If you have scripts that use session_register(), you should switch them over to using the $_SESSION superglobal, as it is more portable and easier to read.

Before you can add any variables to a session, you need to have already called the session_start() function.

READING SESSION DATAOnce you have put your data away, it becomes available in the $_SESSION superglobal array with the key of the variable name you gave it.

Here is an example of setting data and reading it back out again:$_SESSION['foo'] = 'bar';print $_SESSION[''foo];Unlike cookies, sessions data is available as soon as it sets.

REMOVING SESSION DATARemoving a specific value from a session is as simple as using the function unset(), just as you would for any other variable.

It is important that you unset only specific elements of the $_SESSION array, not the $_SESSION array itself, because that would leave you unable to manipulate the session data at all.

To extend the previous script to remove data, use this:$_SESSION['foo'] = 'bar';print $_SESSION[''foo];unset($_SESSION['foo']);ENDING A SESSIONA session lasts until your visitor closes their browser — if he/she navigates away to another page, then return to your site without having closed their browser, their session will still exist.

You visitor’s session data might potentially last for days, as long as they keep browsing around your site, whereas cookies usually have a fixed lifespan.

If you want to explicitly end a user’s session and delete their data without them having to close their browser, you need to clear the $_SESSION array, then use the session_destroy() function.

The session_destroy() function removes all session data stored on your hard disk, leaving you with a clean slate.

To end a session and clear its data, use this code:session_start();$_SESSION = array();session_destroy();There are two important things to note here.

First, session_start() is called so that PHP loads the user’s session, and second, we use an empty call to the array() function to make $_SESSION an empty array — effectively wiping it.

If session_start() is not called, neither of the following two lines will work properly, so always call session_start().

CHECKING SESSION DATAYou can check whether a variable has been set in a user’s session using isset(), as you would a normal variable.

Because of the $_SESSION, superglobal is only initialized once session_start() has been called, you need to call session_start() before using isset() on a session variable.

FILES VERSUS DATABASEThe session-handling system in PHP is actually quite basic at its core, simply storing and retrieving values from flat files based upon unique session IDs handed out when a session is started.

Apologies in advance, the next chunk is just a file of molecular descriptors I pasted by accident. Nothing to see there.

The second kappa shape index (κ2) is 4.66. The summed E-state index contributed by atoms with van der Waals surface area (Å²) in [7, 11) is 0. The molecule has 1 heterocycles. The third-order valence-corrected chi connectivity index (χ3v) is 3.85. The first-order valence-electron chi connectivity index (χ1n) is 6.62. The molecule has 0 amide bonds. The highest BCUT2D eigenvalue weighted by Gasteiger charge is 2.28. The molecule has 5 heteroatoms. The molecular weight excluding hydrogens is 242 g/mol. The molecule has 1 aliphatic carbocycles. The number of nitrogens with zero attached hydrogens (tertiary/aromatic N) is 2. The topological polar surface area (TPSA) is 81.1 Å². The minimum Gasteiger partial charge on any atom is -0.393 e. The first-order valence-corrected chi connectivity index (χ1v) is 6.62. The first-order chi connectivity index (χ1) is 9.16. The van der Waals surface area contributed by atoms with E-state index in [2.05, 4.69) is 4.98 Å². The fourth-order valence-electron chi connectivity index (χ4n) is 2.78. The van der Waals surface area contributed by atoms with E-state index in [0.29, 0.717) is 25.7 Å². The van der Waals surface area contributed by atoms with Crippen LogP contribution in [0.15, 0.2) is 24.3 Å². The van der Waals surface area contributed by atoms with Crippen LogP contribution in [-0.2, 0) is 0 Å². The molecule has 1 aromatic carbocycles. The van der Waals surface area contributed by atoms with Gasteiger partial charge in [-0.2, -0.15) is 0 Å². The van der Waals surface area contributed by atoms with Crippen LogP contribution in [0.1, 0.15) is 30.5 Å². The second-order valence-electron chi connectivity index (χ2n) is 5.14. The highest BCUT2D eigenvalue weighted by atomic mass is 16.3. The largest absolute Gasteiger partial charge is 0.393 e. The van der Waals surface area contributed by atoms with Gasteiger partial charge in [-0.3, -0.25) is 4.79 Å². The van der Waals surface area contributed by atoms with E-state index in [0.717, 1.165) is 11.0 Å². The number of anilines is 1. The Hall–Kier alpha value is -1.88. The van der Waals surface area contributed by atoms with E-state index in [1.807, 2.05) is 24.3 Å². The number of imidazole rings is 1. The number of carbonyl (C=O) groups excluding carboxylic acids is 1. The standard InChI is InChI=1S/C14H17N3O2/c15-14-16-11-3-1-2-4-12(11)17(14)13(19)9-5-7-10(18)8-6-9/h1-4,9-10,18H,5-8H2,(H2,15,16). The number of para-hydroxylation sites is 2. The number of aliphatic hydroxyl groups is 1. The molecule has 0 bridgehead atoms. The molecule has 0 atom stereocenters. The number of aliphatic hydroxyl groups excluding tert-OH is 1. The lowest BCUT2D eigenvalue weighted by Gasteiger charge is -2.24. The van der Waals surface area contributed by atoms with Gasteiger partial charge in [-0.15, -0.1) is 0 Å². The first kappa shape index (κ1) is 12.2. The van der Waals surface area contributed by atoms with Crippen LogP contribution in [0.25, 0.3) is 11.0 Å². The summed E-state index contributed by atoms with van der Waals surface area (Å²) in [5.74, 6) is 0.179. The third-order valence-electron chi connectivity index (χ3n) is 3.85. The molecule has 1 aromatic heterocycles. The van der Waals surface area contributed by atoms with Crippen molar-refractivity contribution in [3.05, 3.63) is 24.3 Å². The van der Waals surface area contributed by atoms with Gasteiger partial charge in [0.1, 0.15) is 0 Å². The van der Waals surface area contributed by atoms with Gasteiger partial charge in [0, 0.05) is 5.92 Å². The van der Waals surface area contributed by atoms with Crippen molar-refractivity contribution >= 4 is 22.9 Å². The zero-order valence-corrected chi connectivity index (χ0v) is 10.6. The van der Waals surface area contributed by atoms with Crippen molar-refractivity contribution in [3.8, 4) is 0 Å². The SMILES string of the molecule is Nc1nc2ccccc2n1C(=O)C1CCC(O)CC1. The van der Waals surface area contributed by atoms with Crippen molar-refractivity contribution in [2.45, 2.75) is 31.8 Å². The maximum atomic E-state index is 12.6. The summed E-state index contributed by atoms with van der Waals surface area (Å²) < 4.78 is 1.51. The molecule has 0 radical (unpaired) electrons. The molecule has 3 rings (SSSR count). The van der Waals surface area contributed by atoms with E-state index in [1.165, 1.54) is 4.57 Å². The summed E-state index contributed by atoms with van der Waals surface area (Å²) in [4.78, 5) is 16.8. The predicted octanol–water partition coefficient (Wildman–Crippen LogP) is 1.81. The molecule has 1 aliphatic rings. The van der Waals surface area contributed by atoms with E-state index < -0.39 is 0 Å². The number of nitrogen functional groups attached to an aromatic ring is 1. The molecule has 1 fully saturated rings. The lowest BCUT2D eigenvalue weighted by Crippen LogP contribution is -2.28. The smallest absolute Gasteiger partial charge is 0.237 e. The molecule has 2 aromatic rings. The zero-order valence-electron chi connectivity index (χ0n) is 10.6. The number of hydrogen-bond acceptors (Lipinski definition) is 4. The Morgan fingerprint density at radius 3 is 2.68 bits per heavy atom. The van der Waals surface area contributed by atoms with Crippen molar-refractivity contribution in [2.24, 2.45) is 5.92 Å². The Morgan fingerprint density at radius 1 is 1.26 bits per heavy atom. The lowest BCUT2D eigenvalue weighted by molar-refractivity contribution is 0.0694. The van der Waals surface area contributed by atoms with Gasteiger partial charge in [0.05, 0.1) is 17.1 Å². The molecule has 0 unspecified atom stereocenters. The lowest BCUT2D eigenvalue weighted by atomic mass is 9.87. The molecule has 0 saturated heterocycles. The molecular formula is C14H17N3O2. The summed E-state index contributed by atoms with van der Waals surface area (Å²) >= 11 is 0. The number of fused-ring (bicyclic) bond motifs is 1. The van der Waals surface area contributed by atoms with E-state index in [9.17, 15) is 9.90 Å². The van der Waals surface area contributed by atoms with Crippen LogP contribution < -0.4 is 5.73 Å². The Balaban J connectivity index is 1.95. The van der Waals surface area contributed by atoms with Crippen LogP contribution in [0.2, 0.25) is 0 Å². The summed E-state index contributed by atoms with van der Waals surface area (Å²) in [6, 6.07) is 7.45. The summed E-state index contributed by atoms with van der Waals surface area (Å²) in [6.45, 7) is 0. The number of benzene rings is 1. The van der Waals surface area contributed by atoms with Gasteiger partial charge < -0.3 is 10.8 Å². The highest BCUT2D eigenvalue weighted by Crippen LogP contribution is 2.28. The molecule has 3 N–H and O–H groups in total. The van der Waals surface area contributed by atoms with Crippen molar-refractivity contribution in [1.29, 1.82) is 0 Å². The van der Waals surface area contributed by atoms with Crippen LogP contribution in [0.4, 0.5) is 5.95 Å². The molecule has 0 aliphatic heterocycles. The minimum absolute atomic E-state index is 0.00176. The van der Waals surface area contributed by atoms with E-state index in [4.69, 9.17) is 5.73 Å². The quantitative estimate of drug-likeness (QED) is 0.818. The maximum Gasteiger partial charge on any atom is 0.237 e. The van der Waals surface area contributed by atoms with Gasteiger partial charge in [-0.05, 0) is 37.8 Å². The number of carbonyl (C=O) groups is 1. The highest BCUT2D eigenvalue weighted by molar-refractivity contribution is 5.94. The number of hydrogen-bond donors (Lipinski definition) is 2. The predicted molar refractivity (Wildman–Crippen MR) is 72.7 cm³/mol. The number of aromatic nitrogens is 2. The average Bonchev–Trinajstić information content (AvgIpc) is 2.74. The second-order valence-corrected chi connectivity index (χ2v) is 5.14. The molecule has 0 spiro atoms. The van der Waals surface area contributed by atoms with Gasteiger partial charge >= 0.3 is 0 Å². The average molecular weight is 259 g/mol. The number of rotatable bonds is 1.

While this system works very well for small-scale solutions, it does not work too well when multiple servers come to play.

The problem is down to location, where should session data be stored?If session data is stored in files, the files would need to be in a shared location somewhere — not ideal for performance or locking reason.

However, if the data is stored in a database, that database could then be accessed from all machines in the web server cluster, thereby eliminating the problem.

PHP’s session storage system was designed to be flexible enough to cope with this situation.

To use your own solution in place of the standard session handlers, you need to call the function session_set_save_handler(), which takes several parameters.

In order to handle sessions, you need to have your own callback functions that handle a set of events, which are:Session open (called by session_start())Session close (called at page end)Session read (called after session_Start())Session write (called when session data is to be written)Session destroy (called by session_destroy())To handle these six events, you need to create six functions with very specifc numbers of functions and return type.

Then you pass these six functions into session_set_save_handler() in that order, and you are all set.

This sets up all the basic functions, and prints out what gets passed to the function so you can see how the session operations work:function sess_open ($sess_path, $sess_name) { print "Session opened.

."; print "Sess_path: $sess_path."; print "Sess_name: $sess_name."; return true;}function sess_close() { print "Session closed.

."; return true; }function sess_read($sess_id) { print "Session read.

."; print "Sess_ID: $sess_id."; return ''; }function sess_write ($sess_id, $data) { print "Session value written.

."; print "Sess_ID: $sess_id."; print "Data: $data."; return true; }function sess_destroy ($sess_id) { print "Session destroy called.

."; return true; }function sess_gc($sess_maxlifetime) { print "Session garbage collection called.

."; print "sess_maxlifetime: $sess_maxlifetime. More details